Roger Goodell Is Asking The NFL For $50 Million Per Year And Lifetime Use Of A Private Jet

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Despite Jerry Jones’ best efforts and threats to sue the league and the six owners on the NFL’s compensation committee, contract extension talks for commissioner Roger Goodell continue.

While Jones is threatening to take his crusade to keep a Goodell extension from materializing to the courts, the compensation committee reportedly plans on holding a conference call on Monday to discuss Goodell’s extension (a call Jones will not be a part of). According to ESPN’s Adam Schefter, the committee will be discussing the most recent counterproposal from Goodell, which is asking for a ton.

The committee will address Goodell’s salary and compensation package. The last written counterproposal from Goodell, which was around the first of August, was seeking about $50 million per year, as well as the lifetime use of a private jet and lifetime health insurance for his family, according to a source familiar with the negotiations.

The NFL denied the report, but ESPN’s Chris Mortensen claims that’s an issue of semantics, as Goodell’s proposal only asks for $49.5 million.

In any case, if that request seems absurd to you, you’re not alone. Schefter cites a number of NFL owners who spoke to him anonymously about their frustrations with his proposed salary request. One told Schefter there are a number of owners that don’t make $40 million per year in their salaries from their NFL franchises, while another referred to his request as “unseemly” and “offensive.” One even suggested they make a rule where Goodell can’t make more than the league’s highest paid player.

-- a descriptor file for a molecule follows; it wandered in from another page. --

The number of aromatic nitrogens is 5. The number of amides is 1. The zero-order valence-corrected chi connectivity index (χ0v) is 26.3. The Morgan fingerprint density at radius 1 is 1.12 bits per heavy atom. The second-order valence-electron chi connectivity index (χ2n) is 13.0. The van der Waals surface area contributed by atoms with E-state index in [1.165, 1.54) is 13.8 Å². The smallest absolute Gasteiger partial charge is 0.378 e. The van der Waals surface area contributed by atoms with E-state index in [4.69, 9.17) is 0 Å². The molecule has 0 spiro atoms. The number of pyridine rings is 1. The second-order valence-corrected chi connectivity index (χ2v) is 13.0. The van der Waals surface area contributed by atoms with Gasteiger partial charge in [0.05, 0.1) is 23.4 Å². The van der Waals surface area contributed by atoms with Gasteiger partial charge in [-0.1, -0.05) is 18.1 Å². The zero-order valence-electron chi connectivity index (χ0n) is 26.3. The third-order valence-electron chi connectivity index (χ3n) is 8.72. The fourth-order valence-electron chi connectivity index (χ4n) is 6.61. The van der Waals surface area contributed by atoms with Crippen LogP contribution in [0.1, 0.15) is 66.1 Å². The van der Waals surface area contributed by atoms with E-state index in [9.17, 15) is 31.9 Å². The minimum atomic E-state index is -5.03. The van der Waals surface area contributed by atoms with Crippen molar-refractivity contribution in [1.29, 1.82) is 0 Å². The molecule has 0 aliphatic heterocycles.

As for where this stands among major CEO’s, while not exactly apples to apples, ESPN’s Darren Rovell pointed out how much more Goodell is asking for than what Nike CEO Mark Parker pulls in each year.

Beyond just the absurd salary request, owners outside of just Jones have issues with the way Goodell has handled issues facing the NFL and how it’s distracted from talk about the games.

“The problem is, no one is talking about games anymore,” one owner told ESPN this weekend. “It’s about concussions, Jones vs Goodell, Zeke, the anthem. No one is talking about football. It’s just killing the game.”

That anonymous owner isn’t wrong. The major headlines in the NFL often don’t deal with things happening on the field and owners are starting to be fed up with the lack of damage control from the commissioner. How the NFL proceeds with Goodell, and whether his latest request has pushed them too far, will certainly make for an interesting storyline moving forward for however long it drags out — which, ironically, will be another off field NFL story that dominates headlines.